Crisis Management 101: Did Writing Fake Reviews Help or Hurt Bell Mobility?
When things are going well for a brand on social media, the benefits are easy to measure: an uptick in sales, boom in referral traffic, increased activity on traceable links. When things are going poorly, the silence can be deafening… and difficult to track. Especially if your brand is already suffering.
No sector on social media provides more crisis containment examples than the embattled industry of telecommunications: telecomm companies are under constant attack online.
For many, social media accounts are the new customer service 1-800 number. Why wait on hold for 10 minutes over the phone, when you can vent instantly online? Angry users hone in on social media channels to air their grievances and gain solidarity — in the form of toxic shares, comments, likes, and retweets — from people who agree with them.
Ray Wood’s rant is one of five negative posts on Bell’s seemingly harmless hockey announcement. The steady downpour of complaints means telecomm social media managers end up taking on the role of customer service reps. We used Crowdbabble‘s social media measuring tools to view trends in user comments and Bell responses over time:
The ratio of comments from users and responses from Bell Canada shows that most comments are customer service gripes that need a response (the comments on the company’s Facebook page confirms this). Looking at the graph above, you can see that fan posts that do not require a response from Bell are few and far between.
Within the telecomm sector, only Comcast rivals Bell Canada for negative engagement; both brands are in a constant state of crisis online. But Bell Canada was the brand that got caught writing fake reviews for its new mobility app, MyBell Mobile.
Getting caught = bad reception
On November 24, 2014, Unmarketing tech blogger Scott Stratten noticed something strange: a slew of eerily positive reviews on the new Bell Mobility app. The reviews — most of them 5 star — used language that only an industry insider would know. Worse, the reviews were automatically signed by each reviewer; a quick LinkedIn search showed that the reviewers all worked at Bell. Stratten’s intrepid reporting unearthed what turned out to be a completely illegal, but corporately sanctioned, practice at Bell called astroturfing: employees masquerading as authentic users.
The app’s reviews were obviously fake and the legions of Bell-hating customers who read Stratten’s expose, “For whom the Bell mobility tolls,” were only too happy to share it.
Did you know that in Canada it’s illegal for employees to write reviews of their products, posing as real customers? Bell either didn’t know, or decided it was a chance the brand would have to take in order to make MyBell Mobile a success. A year after Stratten broke the story, the Canadian Competition Bureau fined Bell $1.25 million for its clownish incompetence.
Users scrambled to share bad news about a brand that, many felt, deserved to be publicly shamed. We used Crowdbabble’s engagement measuring tools to look at how “For whom the Bell Mobility tolls” was shared across social platforms. CBC picked up the story.
Did the misdemeanour make Bell look bad? Yes. But when your brand is already inundated with angry comments, one more mistake might not matter as much as you’d think on social media.
Needle in a haystack of outrage
In Bell’s everyday deluge of customer criticism on social media, the fake reviews didn’t register. Complaints referring to the scandal were lost in the sea of misery that runs on top of all of Bell’s social accounts. As seen below, engagement numbers for Bell Canada on Facebook were consistent before and after Stratten broke the story:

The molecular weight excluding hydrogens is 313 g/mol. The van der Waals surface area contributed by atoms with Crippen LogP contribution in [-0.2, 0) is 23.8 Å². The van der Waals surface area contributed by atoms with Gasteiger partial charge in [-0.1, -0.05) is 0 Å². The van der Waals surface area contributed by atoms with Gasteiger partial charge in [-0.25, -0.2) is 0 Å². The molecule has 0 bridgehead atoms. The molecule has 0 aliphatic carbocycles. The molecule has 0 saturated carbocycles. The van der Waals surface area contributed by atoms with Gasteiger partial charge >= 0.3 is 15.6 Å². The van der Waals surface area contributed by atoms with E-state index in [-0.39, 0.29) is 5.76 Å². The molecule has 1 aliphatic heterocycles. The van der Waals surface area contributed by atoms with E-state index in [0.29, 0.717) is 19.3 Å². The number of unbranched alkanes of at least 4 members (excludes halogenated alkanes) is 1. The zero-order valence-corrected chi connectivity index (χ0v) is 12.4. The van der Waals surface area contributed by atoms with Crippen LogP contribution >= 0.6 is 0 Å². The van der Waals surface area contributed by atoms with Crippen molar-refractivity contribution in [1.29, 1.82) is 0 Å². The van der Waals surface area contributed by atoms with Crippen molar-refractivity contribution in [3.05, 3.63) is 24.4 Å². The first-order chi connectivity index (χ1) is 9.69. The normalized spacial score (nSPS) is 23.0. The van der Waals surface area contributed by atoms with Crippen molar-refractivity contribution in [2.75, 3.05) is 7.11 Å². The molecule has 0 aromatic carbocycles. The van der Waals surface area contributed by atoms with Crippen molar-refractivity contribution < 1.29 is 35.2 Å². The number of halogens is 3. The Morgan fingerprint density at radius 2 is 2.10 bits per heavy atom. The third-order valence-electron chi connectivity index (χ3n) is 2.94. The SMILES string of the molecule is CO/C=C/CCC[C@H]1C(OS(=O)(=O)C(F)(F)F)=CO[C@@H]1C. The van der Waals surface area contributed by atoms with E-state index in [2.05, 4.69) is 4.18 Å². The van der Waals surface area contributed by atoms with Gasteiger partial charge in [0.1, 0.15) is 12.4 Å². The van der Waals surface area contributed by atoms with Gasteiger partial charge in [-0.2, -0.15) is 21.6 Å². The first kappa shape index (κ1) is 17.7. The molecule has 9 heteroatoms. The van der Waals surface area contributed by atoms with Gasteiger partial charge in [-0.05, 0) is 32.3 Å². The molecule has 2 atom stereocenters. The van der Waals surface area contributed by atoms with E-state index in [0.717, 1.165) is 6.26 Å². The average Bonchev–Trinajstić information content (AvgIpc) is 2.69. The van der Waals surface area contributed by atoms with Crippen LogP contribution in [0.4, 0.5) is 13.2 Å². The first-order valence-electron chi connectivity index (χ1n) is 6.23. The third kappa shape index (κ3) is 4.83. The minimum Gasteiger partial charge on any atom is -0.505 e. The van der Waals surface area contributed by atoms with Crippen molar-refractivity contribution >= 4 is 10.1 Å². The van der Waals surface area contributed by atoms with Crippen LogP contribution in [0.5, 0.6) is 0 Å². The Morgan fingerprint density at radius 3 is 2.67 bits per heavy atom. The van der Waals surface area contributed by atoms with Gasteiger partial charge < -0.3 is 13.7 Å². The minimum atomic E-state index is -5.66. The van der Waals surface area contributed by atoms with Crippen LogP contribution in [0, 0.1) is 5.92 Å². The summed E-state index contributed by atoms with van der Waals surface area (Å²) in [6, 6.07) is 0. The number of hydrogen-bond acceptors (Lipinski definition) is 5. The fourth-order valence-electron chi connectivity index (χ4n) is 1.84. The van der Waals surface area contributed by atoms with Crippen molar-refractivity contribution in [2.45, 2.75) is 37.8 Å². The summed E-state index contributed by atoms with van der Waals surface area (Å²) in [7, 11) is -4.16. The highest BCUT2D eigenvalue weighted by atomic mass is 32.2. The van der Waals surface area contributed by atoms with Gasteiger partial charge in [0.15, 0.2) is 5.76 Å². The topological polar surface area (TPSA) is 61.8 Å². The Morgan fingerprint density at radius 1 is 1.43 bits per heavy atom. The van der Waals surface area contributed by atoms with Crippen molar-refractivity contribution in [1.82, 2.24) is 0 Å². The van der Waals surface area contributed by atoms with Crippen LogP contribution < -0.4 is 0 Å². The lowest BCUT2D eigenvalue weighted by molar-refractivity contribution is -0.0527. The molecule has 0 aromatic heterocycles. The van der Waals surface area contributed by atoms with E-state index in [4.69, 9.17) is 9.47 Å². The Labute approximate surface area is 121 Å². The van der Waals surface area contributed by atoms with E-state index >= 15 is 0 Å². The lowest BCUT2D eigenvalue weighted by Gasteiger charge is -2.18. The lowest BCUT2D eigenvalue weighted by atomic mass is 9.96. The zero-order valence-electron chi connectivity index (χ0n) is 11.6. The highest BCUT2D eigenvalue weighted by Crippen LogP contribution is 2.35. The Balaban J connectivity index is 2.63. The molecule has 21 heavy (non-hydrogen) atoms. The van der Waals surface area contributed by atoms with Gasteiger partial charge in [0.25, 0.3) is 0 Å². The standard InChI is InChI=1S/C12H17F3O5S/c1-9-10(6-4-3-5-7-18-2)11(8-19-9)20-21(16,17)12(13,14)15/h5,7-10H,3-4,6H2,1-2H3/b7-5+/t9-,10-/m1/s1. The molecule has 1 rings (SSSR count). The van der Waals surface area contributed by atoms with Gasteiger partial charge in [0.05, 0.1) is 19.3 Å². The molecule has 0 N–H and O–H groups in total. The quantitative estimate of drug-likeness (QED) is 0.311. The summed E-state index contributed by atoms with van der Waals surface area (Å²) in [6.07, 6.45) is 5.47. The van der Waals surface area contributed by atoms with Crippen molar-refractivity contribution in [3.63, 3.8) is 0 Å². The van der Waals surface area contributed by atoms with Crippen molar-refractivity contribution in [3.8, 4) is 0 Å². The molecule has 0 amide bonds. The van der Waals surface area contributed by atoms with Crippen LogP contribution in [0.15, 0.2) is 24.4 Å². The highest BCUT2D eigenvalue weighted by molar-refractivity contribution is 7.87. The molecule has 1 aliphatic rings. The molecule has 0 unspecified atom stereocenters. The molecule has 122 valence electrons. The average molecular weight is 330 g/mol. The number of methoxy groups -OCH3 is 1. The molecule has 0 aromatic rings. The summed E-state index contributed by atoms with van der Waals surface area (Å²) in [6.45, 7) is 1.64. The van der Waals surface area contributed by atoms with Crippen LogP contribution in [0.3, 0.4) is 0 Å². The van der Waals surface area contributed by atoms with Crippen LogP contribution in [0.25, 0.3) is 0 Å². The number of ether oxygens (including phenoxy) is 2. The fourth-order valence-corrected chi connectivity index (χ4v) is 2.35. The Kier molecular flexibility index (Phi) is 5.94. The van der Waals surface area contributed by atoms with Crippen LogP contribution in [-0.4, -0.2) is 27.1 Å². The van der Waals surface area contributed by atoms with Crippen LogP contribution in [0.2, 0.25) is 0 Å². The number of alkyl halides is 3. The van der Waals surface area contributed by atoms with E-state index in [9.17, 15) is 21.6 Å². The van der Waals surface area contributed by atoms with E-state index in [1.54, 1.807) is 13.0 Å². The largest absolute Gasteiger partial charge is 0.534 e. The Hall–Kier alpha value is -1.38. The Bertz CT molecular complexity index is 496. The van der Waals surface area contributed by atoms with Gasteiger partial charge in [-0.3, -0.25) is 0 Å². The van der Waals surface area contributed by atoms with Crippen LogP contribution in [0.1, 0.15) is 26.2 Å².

Posts by Bell Canada are the blue line, and response to posts (likes, comments, and shares) are the bars (graph built using the Facebook engagement measuring tool). Aside from one popular post on November 4, 2014, engagement per Facebook post has hovered close to 0. On Twitter, where Stratten initially shared the story, its impact was similarly minimal: the week the scandal broke was quiet. With Crowdbabble’s engagement over time tool, you can see that average engagement is low for such a large brand.
The revelation that Bell faked reviews on its app did not break the brand’s pattern of low engagement with a few popular posts interspersed.
A lesson in throwing up your hands and doing nothing
Even before Stratten’s post, Bell employed a more passive social strategy of quitting while it was behind. When customer outrage is the dominant theme, sometimes just phoning it in is the safest and most productive social strategy. Twitter handle @Bell_Mobility was shut down in May 2014, before the crisis, and users with complaints about mobile rerouted themselves to @Bell and @Bell_Support.
On its other Twitter accounts and on Facebook, Bell Canada did not need a social media crisis strategy for the fake reviews: it’s failure to contain users ranting about other issues successfully drowned out the delict. On most days, the best Bell can hope for is no comments and a handful of shares. Bell didn’t bother with an apology or any messaging related to the scandal on its social media channels; doing so would have only given users more content to hijack with their outrage.
The impact of the fake reviews and fine? There was no impact. Customers continued to use Bell’s social media channels as they always had: to relentlessly dial in their complaints. Dog piling on the brand stayed consistent across its platforms as it did before Stratten’s investigated Bell Mobility’s reviews. The conversation around the brand on its channels has remained negative, and the social media fail was just one more thing for customers to complain about — on and off Bell’s accounts.